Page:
Ani's life has changed since she shaved her head. She returned to sewing and started to teach her craft. In addition, she started to act and shoot films.

"Her tattoo reads '...first of all you need to understand'"

Psychologist Irina Tsaturyan says that the Armenian society thinks in terms of stereotypes, without realizing that how one dresses, what one has on his or her body, or what she or he is involved in, only concerns that person. “The point is that, for example, if a person has tattoos, it's his personal business. No one else has the right to interpret it as a matter of morality: you have to be tolerant,” she says.

But that can be difficult in conservative societies like Armenia, especially for people who grew up in the Soviet Union. Tsaturyan notes that while there are many traditional societies that are open to new ideas, Armenian culture struggles to accept "strange" appearances after decades of standardized fashion and haircuts.

Armenian stereotypes also extend to professions. F have come up against prejudices and discrimination because people do not think women should be doing metal work.

Narine, one of the founders of Protest Business, says that it was difficult to start as metalsmiths seven years ago.

"Few realize that there are customs outside of Armenia, that the attitudes adopted in Armenia are backward. Adults, just being Soviet-minded, do not want to fight against stereotypes or change anything," says Narine.

The Ombudsman’s Office has noted the impact of these stereotypes on women’s access to the labor market. For instance, deeply held views on “suitable” jobs for women have resulted in women being discriminated against in certain professions. It also means women get paid 35.9 percent less than their male counterparts across all sectors in the economy.

Part of the problem is how society views women’s roles. For example, in small towns and rural communities, it is widely believed that men should work while women should care for children and do housework, according to the Yerevan State University’s Center for Gender Studies and Leadership’s "Gender Barometer of Armenia".

Narine,Tina and Ani are trying to counter these stereotypes through the metal jewelry studio, Protest Business. They say they have been told that women should work with beads, not weld metal. But that has not stopped them.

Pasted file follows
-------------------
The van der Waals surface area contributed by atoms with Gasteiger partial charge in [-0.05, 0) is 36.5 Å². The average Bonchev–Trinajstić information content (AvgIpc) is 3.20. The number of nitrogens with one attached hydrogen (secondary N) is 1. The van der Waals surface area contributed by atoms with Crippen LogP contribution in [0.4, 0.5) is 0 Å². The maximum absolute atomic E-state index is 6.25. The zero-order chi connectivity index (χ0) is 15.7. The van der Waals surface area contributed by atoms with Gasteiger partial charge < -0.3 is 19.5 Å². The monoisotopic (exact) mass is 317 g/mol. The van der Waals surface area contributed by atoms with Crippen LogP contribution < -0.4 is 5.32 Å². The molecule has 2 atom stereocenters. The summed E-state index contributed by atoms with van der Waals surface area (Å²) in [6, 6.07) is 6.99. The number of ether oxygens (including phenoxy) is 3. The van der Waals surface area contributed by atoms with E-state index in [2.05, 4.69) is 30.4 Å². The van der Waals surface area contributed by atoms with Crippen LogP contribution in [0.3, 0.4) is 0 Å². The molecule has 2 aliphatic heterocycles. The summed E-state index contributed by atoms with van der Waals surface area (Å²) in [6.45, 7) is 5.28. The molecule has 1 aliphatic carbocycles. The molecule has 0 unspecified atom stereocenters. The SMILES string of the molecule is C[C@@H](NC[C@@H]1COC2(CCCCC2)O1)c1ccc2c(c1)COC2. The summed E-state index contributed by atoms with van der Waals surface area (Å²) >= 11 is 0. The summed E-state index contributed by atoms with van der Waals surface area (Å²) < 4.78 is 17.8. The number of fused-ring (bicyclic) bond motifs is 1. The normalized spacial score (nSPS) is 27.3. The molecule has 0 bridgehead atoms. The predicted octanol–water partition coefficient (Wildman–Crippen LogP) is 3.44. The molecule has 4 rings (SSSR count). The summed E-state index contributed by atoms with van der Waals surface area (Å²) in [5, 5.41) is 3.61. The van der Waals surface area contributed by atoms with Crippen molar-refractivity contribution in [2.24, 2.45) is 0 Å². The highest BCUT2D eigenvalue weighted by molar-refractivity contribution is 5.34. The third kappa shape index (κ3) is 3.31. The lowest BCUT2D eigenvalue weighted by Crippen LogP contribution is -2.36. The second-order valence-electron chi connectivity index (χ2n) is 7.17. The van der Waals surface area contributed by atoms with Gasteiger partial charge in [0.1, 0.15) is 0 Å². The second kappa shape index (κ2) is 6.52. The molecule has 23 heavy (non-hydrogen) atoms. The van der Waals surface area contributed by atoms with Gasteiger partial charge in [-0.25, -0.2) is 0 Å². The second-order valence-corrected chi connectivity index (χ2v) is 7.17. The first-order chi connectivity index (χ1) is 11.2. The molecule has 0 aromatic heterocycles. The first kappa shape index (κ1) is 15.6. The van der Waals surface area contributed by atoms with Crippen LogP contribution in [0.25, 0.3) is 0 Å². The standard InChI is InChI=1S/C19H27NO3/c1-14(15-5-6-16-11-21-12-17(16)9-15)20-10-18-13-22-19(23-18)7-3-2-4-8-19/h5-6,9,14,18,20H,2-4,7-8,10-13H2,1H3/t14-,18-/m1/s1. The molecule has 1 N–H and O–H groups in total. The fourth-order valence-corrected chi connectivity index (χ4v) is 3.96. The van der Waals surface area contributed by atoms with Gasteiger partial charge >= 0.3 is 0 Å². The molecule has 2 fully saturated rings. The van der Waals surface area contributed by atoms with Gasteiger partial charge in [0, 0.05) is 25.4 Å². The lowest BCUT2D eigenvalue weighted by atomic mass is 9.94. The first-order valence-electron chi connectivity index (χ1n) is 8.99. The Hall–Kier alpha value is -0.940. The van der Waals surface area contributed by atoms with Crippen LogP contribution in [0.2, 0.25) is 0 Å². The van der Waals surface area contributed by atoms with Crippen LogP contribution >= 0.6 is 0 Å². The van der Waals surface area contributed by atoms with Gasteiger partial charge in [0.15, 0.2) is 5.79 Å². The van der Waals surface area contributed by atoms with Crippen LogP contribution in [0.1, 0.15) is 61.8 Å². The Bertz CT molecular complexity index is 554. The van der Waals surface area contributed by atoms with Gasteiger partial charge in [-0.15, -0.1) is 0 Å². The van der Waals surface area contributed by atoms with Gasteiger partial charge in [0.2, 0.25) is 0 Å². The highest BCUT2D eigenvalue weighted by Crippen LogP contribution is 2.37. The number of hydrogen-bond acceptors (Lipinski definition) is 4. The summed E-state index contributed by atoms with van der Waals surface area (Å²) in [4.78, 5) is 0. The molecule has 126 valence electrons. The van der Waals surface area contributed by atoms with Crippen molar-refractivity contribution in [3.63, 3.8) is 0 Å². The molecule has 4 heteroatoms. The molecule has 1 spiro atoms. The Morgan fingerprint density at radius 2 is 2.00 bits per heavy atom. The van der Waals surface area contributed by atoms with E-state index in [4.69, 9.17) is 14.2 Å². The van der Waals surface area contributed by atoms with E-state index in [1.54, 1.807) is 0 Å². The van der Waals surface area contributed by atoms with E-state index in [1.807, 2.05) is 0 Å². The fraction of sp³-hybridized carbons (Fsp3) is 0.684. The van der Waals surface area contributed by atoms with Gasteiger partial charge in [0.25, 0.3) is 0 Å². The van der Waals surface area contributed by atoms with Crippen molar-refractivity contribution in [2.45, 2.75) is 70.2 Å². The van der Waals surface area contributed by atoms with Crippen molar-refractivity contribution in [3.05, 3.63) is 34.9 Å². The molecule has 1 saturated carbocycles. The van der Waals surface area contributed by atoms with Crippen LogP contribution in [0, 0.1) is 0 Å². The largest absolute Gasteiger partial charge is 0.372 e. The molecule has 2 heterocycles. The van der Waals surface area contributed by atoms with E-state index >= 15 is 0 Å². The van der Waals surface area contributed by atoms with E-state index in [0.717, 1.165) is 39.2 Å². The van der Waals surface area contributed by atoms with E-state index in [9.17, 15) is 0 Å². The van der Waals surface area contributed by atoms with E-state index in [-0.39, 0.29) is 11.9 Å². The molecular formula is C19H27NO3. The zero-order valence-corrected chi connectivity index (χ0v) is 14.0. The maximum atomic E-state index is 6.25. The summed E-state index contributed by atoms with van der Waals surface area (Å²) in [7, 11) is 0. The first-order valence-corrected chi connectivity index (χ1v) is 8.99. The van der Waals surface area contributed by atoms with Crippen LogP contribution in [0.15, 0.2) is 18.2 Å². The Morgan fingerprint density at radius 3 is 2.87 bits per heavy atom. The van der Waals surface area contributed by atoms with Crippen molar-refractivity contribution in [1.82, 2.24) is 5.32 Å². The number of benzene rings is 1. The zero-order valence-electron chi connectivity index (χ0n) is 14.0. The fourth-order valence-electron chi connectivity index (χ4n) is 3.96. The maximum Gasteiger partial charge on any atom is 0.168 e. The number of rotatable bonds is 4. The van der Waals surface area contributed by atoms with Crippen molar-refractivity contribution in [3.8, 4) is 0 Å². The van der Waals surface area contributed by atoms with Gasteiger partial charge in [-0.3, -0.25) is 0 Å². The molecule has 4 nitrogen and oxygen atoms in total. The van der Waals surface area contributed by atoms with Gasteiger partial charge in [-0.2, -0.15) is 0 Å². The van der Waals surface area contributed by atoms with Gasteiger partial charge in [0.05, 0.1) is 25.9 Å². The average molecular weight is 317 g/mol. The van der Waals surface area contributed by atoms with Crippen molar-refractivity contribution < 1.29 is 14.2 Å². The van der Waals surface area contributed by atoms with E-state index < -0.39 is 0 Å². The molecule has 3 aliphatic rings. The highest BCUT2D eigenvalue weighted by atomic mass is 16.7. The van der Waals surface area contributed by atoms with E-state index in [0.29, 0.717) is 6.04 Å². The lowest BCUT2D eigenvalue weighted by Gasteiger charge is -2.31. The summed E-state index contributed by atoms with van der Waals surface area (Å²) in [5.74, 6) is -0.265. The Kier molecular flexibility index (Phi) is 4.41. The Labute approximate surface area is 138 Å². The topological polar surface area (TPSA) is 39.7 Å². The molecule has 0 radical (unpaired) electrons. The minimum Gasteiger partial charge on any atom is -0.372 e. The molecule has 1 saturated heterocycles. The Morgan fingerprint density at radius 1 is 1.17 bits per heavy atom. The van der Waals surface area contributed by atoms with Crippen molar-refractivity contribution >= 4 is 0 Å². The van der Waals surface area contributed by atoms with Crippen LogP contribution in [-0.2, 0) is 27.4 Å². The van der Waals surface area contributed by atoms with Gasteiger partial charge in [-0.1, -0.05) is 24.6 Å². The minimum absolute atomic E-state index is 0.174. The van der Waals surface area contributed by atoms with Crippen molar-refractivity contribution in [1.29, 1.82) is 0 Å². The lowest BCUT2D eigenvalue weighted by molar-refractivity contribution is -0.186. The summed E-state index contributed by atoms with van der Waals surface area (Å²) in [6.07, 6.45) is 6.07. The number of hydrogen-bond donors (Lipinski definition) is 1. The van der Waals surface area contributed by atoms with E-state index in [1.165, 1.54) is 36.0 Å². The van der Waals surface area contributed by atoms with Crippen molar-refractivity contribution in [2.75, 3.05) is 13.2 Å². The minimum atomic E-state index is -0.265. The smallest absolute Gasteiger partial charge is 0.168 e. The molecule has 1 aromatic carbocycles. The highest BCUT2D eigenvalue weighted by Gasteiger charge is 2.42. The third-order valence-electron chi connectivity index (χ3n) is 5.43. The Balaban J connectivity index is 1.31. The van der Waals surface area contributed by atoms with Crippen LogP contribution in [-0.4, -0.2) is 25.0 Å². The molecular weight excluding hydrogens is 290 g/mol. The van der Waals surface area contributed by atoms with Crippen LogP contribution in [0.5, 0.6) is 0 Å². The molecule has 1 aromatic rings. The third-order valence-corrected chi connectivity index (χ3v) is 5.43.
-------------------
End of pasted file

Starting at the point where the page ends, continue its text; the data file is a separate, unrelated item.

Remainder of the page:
Narine, Tina and Ani are trying to counter these stereotypes through the metal jewelry studio, Protest Business.

 

“They think that if a hammer and fire are needed, a woman cannot do it," Narine says. "If I cut my finger, or break a nail or if we get hurt often, it is not the end of the world."

Many men and women were surprised to know that women use a hammer and other "men's" tools to make jewelry.


Ani notes that when people see her clothes and tattoos, they often think she is a foreigner and start speaking to her in English. At times they even express doubt when she says she is Armenian, noting that it is impossible for an Armenian to have "such a bright" appearance.


The jewelry produced by Protest Business is becoming more popular, notes Tina, even though "there are still people who don’t believe that a woman could make it and they ask why I work with a hammer. I just smile.”.

Tsaturyan says that there are signs that society is changing, however. For instance, she recalls that 20 years ago, women were told not to drive cars. Now female drivers are common.

Fashion blogger Marianna Kababyan notes that for years she was afraid of being labelled as different due to her clothes and her style. But then she realized that she needed to focus on what made her feel good, not what society thought she should wear.

“It is not society that should necessarily praise you for being true to yourself,” she says.

“You should choose your style, your outward appearance and move forward. Armenian society, with all its elements, still needs to make changes in consciousness and self-determination. This is a process.”